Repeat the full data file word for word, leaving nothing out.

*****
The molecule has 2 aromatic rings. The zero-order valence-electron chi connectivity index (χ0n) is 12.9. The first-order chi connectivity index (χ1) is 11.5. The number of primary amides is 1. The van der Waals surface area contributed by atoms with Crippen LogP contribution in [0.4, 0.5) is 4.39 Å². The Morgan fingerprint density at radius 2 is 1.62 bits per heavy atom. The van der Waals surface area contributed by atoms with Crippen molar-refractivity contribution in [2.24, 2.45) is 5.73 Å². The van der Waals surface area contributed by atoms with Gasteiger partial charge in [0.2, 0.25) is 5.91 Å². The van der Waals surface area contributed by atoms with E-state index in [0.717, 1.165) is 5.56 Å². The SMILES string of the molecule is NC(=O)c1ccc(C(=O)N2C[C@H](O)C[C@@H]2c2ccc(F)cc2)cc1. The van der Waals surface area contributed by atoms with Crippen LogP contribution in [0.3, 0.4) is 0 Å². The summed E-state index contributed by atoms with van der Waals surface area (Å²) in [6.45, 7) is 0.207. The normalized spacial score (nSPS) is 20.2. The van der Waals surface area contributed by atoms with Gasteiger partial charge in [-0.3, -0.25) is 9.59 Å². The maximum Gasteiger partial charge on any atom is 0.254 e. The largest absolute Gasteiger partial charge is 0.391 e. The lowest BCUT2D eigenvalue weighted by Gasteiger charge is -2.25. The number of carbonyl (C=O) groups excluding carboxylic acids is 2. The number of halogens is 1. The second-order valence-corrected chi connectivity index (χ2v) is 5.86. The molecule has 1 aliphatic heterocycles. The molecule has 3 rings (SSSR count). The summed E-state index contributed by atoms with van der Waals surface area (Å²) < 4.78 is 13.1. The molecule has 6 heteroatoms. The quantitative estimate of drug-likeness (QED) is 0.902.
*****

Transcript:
The molecule has 2 aromatic rings. The zero-order valence-electron chi connectivity index (χ0n) is 12.9. The first-order chi connectivity index (χ1) is 11.5. The number of primary amides is 1. The van der Waals surface area contributed by atoms with Crippen LogP contribution in [0.4, 0.5) is 4.39 Å². The Morgan fingerprint density at radius 2 is 1.62 bits per heavy atom. The van der Waals surface area contributed by atoms with Crippen molar-refractivity contribution in [2.24, 2.45) is 5.73 Å². The van der Waals surface area contributed by atoms with Gasteiger partial charge in [0.2, 0.25) is 5.91 Å². The van der Waals surface area contributed by atoms with E-state index in [0.717, 1.165) is 5.56 Å². The SMILES string of the molecule is NC(=O)c1ccc(C(=O)N2C[C@H](O)C[C@@H]2c2ccc(F)cc2)cc1. The van der Waals surface area contributed by atoms with Crippen LogP contribution in [0.3, 0.4) is 0 Å². The summed E-state index contributed by atoms with van der Waals surface area (Å²) in [6.45, 7) is 0.207. The normalized spacial score (nSPS) is 20.2. The van der Waals surface area contributed by atoms with Gasteiger partial charge in [-0.3, -0.25) is 9.59 Å². The maximum Gasteiger partial charge on any atom is 0.254 e. The largest absolute Gasteiger partial charge is 0.391 e. The lowest BCUT2D eigenvalue weighted by Gasteiger charge is -2.25. The number of carbonyl (C=O) groups excluding carboxylic acids is 2. The number of halogens is 1. The second-order valence-corrected chi connectivity index (χ2v) is 5.86. The molecule has 1 aliphatic heterocycles. The molecule has 3 rings (SSSR count). The summed E-state index contributed by atoms with van der Waals surface area (Å²) < 4.78 is 13.1. The molecule has 6 heteroatoms. The quantitative estimate of drug-likeness (QED) is 0.902.